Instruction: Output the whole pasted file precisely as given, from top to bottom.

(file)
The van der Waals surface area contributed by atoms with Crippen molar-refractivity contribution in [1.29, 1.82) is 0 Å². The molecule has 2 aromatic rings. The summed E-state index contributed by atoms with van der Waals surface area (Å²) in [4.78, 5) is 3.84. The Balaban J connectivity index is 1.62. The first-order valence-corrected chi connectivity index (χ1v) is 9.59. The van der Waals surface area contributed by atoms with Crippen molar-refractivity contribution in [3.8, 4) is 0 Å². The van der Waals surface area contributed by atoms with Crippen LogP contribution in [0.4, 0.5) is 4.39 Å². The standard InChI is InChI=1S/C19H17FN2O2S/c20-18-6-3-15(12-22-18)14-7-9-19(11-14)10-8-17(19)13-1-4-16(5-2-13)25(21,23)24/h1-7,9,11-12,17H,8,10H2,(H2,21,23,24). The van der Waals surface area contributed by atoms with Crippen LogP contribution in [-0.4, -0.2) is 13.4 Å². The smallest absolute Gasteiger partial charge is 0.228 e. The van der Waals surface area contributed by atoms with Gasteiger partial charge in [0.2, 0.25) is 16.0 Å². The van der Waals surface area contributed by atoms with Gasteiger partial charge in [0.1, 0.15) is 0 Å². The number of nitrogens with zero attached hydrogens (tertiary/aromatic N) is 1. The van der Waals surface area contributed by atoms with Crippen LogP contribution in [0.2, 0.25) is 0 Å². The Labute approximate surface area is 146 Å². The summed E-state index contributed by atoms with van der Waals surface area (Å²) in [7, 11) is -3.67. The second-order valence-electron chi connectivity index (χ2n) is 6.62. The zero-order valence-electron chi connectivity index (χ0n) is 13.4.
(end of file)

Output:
The van der Waals surface area contributed by atoms with Crippen molar-refractivity contribution in [1.29, 1.82) is 0 Å². The molecule has 2 aromatic rings. The summed E-state index contributed by atoms with van der Waals surface area (Å²) in [4.78, 5) is 3.84. The Balaban J connectivity index is 1.62. The first-order valence-corrected chi connectivity index (χ1v) is 9.59. The van der Waals surface area contributed by atoms with Crippen molar-refractivity contribution in [3.8, 4) is 0 Å². The van der Waals surface area contributed by atoms with Crippen LogP contribution in [0.4, 0.5) is 4.39 Å². The standard InChI is InChI=1S/C19H17FN2O2S/c20-18-6-3-15(12-22-18)14-7-9-19(11-14)10-8-17(19)13-1-4-16(5-2-13)25(21,23)24/h1-7,9,11-12,17H,8,10H2,(H2,21,23,24). The van der Waals surface area contributed by atoms with Crippen LogP contribution in [-0.4, -0.2) is 13.4 Å². The smallest absolute Gasteiger partial charge is 0.228 e. The van der Waals surface area contributed by atoms with Gasteiger partial charge in [0.2, 0.25) is 16.0 Å². The van der Waals surface area contributed by atoms with Gasteiger partial charge in [0.1, 0.15) is 0 Å². The number of nitrogens with zero attached hydrogens (tertiary/aromatic N) is 1. The van der Waals surface area contributed by atoms with Crippen LogP contribution in [0.2, 0.25) is 0 Å². The Labute approximate surface area is 146 Å². The summed E-state index contributed by atoms with van der Waals surface area (Å²) in [7, 11) is -3.67. The second-order valence-electron chi connectivity index (χ2n) is 6.62. The zero-order valence-electron chi connectivity index (χ0n) is 13.4.